Key witness in trial of Dallas cop who killed black neighbor, found shot dead
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Key witness in trial of Dallas cop who killed black neighbor, found shot dead

Joshua Xavier Brown’s testimony helped convict Amber Guyger, who received 10 years for killing Botham Jean after mistaking his apartment for her own

n this Tuesday, Sept. 24, 2019, photo, victim Botham Jean's neighbor Joshua Brown, left, answers questions from Assistant District Attorney LaQuita Long, right, while pointing to a map of the South Side Flats where he lives, while testifying during the murder trial of former Dallas Police Officer Amber Guyger, in Dallas. Authorities say that Brown was killed in a shooting Friday, Oct. 4. (Tom Fox/The Dallas Morning News via AP, Pool)
n this Tuesday, Sept. 24, 2019, photo, victim Botham Jean's neighbor Joshua Brown, left, answers questions from Assistant District Attorney LaQuita Long, right, while pointing to a map of the South Side Flats where he lives, while testifying during the murder trial of former Dallas Police Officer Amber Guyger, in Dallas. Authorities say that Brown was killed in a shooting Friday, Oct. 4. (Tom Fox/The Dallas Morning News via AP, Pool)

DALLAS  — A man who was fatally shot has been identified as a key witness in the murder trial of a white Dallas police officer who killed her black neighbor, Dallas police said Sunday.

Joshua Xavier Brown, 28, was found Friday night in the parking lot of an apartment complex with multiple gunshot wounds, authorities said. Brown was pronounced dead at a hospital.

Brown lived in the same apartment complex as Amber Guyger and Botham Jean and testified at Guyger’s trial, where she was convicted of murder on Tuesday. The Jean family attorney, Lee Merritt, posted a statement on Twitter that said he had spoken with Brown’s mother and “she is devastated.”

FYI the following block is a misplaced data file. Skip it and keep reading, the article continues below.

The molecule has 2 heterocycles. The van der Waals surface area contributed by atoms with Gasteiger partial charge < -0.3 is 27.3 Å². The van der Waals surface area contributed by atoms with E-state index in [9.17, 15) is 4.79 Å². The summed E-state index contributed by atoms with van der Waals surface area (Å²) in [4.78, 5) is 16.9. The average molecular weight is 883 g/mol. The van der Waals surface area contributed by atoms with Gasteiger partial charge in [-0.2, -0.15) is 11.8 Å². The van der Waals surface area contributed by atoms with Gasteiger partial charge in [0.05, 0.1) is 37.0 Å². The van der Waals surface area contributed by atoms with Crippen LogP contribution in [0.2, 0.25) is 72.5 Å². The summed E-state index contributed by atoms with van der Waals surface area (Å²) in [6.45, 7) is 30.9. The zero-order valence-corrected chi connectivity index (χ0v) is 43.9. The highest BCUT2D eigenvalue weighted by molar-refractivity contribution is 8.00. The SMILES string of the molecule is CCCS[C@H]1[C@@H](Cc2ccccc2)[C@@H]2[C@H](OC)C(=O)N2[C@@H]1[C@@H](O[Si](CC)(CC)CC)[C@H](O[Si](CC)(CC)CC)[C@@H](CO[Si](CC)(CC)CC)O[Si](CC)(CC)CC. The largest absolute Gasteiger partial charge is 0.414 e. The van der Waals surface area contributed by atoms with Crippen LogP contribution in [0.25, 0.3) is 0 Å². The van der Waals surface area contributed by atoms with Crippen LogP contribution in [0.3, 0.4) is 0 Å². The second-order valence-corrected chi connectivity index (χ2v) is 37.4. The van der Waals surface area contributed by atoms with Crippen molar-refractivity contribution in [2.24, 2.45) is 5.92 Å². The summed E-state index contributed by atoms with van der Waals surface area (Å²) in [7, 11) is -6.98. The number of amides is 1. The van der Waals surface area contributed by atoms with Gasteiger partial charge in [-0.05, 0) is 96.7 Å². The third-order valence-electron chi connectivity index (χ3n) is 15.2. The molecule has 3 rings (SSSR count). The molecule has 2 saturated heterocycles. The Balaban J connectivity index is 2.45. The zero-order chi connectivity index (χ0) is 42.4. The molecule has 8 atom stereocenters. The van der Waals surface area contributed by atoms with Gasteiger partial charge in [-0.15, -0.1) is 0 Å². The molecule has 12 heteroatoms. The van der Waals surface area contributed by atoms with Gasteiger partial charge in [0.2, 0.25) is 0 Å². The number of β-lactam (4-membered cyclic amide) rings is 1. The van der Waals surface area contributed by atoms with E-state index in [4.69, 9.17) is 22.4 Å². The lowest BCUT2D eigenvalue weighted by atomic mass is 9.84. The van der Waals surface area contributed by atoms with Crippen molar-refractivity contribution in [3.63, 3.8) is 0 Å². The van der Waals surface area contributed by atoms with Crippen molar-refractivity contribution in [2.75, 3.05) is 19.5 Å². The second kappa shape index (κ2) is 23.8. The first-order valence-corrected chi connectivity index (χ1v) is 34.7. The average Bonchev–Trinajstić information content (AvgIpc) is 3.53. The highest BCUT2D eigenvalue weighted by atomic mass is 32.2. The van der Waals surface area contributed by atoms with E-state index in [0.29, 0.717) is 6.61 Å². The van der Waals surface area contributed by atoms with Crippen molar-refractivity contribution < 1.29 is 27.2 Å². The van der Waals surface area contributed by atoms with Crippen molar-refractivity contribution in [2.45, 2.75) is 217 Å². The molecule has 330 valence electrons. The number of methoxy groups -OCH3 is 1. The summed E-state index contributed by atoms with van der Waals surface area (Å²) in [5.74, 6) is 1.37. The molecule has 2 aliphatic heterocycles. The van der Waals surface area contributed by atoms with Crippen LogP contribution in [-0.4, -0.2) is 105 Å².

“We need answers,” Merritt wrote.

Homicide detectives are seeking the public’s help in identifying suspects and a motive in Brown’s death.

Brown was a key witness in the trial of Guyger, who was charged in Jean’s slaying in September 2018. According to her trial testimony, she mistook Jean’s apartment for her own one floor below and shot him after pushing open his unlocked door and thinking he was a burglar.

In this Tuesday, Sept. 24, 2019, file photo, Joshua Brown, a neighbor of victim Botham Jean, is overcome with emotion while giving testimony in court, in Dallas, after recounting how he’d heard Jean singing gospel and Drake songs across the hall before he was fatally shot. Authorities say that Brown was killed in a shooting Friday, Oct. 4. (Tom Fox/The Dallas Morning News via AP, Pool, File)

Brown said he was in a hallway on the fourth floor, where he and Jean lived. He said he heard what sounded like “two people meeting by surprise” and then two gunshots.

At times during his testimony, Brown became emotional and used his T-shirt and tissue to wipe his tears. He said he had met Jean, a 26-year-old accountant from the Caribbean island nation of St. Lucia, for the first time earlier that day.

Guyger, 31, was fired from the department soon after the shooting. She was sentenced Wednesday to 10 years in prison.